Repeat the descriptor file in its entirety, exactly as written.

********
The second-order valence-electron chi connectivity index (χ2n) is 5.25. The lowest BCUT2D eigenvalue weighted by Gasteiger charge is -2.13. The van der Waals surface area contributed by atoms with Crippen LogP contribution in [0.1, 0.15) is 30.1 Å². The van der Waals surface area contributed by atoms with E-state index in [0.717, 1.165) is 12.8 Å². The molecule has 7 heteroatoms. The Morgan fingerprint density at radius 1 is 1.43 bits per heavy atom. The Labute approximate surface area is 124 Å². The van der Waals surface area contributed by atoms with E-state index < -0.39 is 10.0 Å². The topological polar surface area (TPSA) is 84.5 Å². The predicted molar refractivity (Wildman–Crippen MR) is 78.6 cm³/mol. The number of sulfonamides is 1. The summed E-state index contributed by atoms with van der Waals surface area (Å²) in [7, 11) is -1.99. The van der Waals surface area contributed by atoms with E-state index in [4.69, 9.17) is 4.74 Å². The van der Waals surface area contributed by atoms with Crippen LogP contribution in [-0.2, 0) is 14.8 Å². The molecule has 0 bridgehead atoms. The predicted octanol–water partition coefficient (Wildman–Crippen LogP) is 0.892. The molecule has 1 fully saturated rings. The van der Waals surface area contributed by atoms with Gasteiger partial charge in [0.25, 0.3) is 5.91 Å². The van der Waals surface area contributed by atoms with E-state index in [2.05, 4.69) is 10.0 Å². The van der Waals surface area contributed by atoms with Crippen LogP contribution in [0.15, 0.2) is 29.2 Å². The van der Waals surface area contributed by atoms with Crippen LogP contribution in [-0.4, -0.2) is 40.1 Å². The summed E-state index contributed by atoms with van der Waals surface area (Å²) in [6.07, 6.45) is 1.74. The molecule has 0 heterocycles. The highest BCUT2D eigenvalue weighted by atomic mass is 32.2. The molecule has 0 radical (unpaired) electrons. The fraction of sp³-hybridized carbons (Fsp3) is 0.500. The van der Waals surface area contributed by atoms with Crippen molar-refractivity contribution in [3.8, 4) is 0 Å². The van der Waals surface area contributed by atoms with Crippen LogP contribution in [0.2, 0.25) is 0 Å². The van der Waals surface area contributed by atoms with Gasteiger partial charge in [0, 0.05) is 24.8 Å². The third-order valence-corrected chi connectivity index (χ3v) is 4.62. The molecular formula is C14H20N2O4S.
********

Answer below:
The second-order valence-electron chi connectivity index (χ2n) is 5.25. The lowest BCUT2D eigenvalue weighted by Gasteiger charge is -2.13. The van der Waals surface area contributed by atoms with Crippen LogP contribution in [0.1, 0.15) is 30.1 Å². The van der Waals surface area contributed by atoms with E-state index in [0.717, 1.165) is 12.8 Å². The molecule has 7 heteroatoms. The Morgan fingerprint density at radius 1 is 1.43 bits per heavy atom. The Labute approximate surface area is 124 Å². The van der Waals surface area contributed by atoms with E-state index < -0.39 is 10.0 Å². The topological polar surface area (TPSA) is 84.5 Å². The predicted molar refractivity (Wildman–Crippen MR) is 78.6 cm³/mol. The number of sulfonamides is 1. The summed E-state index contributed by atoms with van der Waals surface area (Å²) in [7, 11) is -1.99. The van der Waals surface area contributed by atoms with E-state index in [4.69, 9.17) is 4.74 Å². The van der Waals surface area contributed by atoms with Crippen LogP contribution in [-0.2, 0) is 14.8 Å². The molecule has 0 bridgehead atoms. The predicted octanol–water partition coefficient (Wildman–Crippen LogP) is 0.892. The molecule has 1 fully saturated rings. The van der Waals surface area contributed by atoms with Gasteiger partial charge in [0.25, 0.3) is 5.91 Å². The van der Waals surface area contributed by atoms with E-state index in [2.05, 4.69) is 10.0 Å². The van der Waals surface area contributed by atoms with Crippen LogP contribution in [0.15, 0.2) is 29.2 Å². The van der Waals surface area contributed by atoms with Crippen LogP contribution in [-0.4, -0.2) is 40.1 Å². The summed E-state index contributed by atoms with van der Waals surface area (Å²) in [6.07, 6.45) is 1.74. The molecule has 0 heterocycles. The highest BCUT2D eigenvalue weighted by atomic mass is 32.2. The molecule has 0 radical (unpaired) electrons. The fraction of sp³-hybridized carbons (Fsp3) is 0.500. The van der Waals surface area contributed by atoms with Crippen molar-refractivity contribution in [3.8, 4) is 0 Å². The van der Waals surface area contributed by atoms with Crippen LogP contribution in [0.2, 0.25) is 0 Å². The van der Waals surface area contributed by atoms with Gasteiger partial charge in [0, 0.05) is 24.8 Å². The third-order valence-corrected chi connectivity index (χ3v) is 4.62. The molecular formula is C14H20N2O4S.